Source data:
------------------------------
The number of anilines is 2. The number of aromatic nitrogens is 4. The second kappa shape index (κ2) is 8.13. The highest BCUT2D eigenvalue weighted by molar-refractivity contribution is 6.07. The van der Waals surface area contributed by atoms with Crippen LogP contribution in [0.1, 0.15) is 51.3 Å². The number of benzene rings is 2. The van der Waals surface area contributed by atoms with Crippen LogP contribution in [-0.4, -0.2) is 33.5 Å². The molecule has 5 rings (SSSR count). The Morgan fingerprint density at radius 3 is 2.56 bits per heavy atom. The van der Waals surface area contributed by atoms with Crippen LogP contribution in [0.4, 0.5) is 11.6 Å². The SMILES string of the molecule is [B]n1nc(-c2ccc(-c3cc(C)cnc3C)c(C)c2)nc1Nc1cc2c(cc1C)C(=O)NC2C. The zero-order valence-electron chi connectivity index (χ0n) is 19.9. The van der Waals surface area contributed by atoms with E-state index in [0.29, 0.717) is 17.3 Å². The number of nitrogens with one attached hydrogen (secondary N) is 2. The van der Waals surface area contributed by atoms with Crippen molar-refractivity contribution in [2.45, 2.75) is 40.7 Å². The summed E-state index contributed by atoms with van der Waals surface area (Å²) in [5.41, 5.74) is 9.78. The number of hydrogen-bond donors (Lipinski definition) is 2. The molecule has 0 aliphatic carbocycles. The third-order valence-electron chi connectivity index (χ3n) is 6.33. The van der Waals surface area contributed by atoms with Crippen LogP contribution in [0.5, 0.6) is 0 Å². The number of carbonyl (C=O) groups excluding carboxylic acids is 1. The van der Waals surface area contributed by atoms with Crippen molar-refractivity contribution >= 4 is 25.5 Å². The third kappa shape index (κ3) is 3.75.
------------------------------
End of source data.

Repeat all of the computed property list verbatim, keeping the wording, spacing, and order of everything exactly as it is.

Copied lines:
The number of anilines is 2. The number of aromatic nitrogens is 4. The second kappa shape index (κ2) is 8.13. The highest BCUT2D eigenvalue weighted by molar-refractivity contribution is 6.07. The van der Waals surface area contributed by atoms with Crippen LogP contribution in [0.1, 0.15) is 51.3 Å². The number of benzene rings is 2. The van der Waals surface area contributed by atoms with Crippen LogP contribution in [-0.4, -0.2) is 33.5 Å². The molecule has 5 rings (SSSR count). The Morgan fingerprint density at radius 3 is 2.56 bits per heavy atom. The van der Waals surface area contributed by atoms with Crippen LogP contribution in [0.4, 0.5) is 11.6 Å². The SMILES string of the molecule is [B]n1nc(-c2ccc(-c3cc(C)cnc3C)c(C)c2)nc1Nc1cc2c(cc1C)C(=O)NC2C. The zero-order valence-electron chi connectivity index (χ0n) is 19.9. The van der Waals surface area contributed by atoms with E-state index in [0.29, 0.717) is 17.3 Å². The number of nitrogens with one attached hydrogen (secondary N) is 2. The van der Waals surface area contributed by atoms with Crippen molar-refractivity contribution in [2.45, 2.75) is 40.7 Å². The summed E-state index contributed by atoms with van der Waals surface area (Å²) in [5.41, 5.74) is 9.78. The number of hydrogen-bond donors (Lipinski definition) is 2. The molecule has 0 aliphatic carbocycles. The third-order valence-electron chi connectivity index (χ3n) is 6.33. The van der Waals surface area contributed by atoms with Crippen LogP contribution in [0.5, 0.6) is 0 Å². The number of carbonyl (C=O) groups excluding carboxylic acids is 1. The van der Waals surface area contributed by atoms with Crippen molar-refractivity contribution >= 4 is 25.5 Å². The third kappa shape index (κ3) is 3.75.